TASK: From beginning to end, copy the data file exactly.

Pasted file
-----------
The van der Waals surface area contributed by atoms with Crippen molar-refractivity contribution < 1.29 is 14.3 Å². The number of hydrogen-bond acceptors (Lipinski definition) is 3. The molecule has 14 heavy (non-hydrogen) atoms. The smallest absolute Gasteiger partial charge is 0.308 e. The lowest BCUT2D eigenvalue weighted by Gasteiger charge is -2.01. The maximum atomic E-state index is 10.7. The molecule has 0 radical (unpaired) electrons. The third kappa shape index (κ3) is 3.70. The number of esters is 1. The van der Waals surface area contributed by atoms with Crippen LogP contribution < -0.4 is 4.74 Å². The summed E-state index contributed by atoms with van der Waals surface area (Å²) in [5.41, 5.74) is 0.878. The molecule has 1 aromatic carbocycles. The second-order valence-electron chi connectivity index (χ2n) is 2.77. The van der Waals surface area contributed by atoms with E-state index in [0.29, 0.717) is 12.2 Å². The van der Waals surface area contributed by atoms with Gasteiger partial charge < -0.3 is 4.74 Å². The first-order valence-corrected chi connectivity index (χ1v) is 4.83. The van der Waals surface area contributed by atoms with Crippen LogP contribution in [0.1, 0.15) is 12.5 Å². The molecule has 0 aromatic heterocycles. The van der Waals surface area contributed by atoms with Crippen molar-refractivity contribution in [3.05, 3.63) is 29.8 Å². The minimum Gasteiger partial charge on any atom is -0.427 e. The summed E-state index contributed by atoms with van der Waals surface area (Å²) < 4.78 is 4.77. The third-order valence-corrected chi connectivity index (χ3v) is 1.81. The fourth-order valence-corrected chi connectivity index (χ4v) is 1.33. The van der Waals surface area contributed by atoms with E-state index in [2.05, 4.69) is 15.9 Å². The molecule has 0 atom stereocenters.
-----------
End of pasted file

The van der Waals surface area contributed by atoms with Crippen molar-refractivity contribution < 1.29 is 14.3 Å². The number of hydrogen-bond acceptors (Lipinski definition) is 3. The molecule has 14 heavy (non-hydrogen) atoms. The smallest absolute Gasteiger partial charge is 0.308 e. The lowest BCUT2D eigenvalue weighted by Gasteiger charge is -2.01. The maximum atomic E-state index is 10.7. The molecule has 0 radical (unpaired) electrons. The third kappa shape index (κ3) is 3.70. The number of esters is 1. The van der Waals surface area contributed by atoms with Crippen LogP contribution < -0.4 is 4.74 Å². The summed E-state index contributed by atoms with van der Waals surface area (Å²) in [5.41, 5.74) is 0.878. The molecule has 1 aromatic carbocycles. The second-order valence-electron chi connectivity index (χ2n) is 2.77. The van der Waals surface area contributed by atoms with E-state index in [0.29, 0.717) is 12.2 Å². The van der Waals surface area contributed by atoms with Gasteiger partial charge < -0.3 is 4.74 Å². The first-order valence-corrected chi connectivity index (χ1v) is 4.83. The van der Waals surface area contributed by atoms with Crippen LogP contribution in [0.1, 0.15) is 12.5 Å². The molecule has 0 aromatic heterocycles. The van der Waals surface area contributed by atoms with Crippen molar-refractivity contribution in [3.05, 3.63) is 29.8 Å². The minimum Gasteiger partial charge on any atom is -0.427 e. The summed E-state index contributed by atoms with van der Waals surface area (Å²) < 4.78 is 4.77. The third-order valence-corrected chi connectivity index (χ3v) is 1.81. The fourth-order valence-corrected chi connectivity index (χ4v) is 1.33. The van der Waals surface area contributed by atoms with E-state index in [2.05, 4.69) is 15.9 Å². The molecule has 0 atom stereocenters.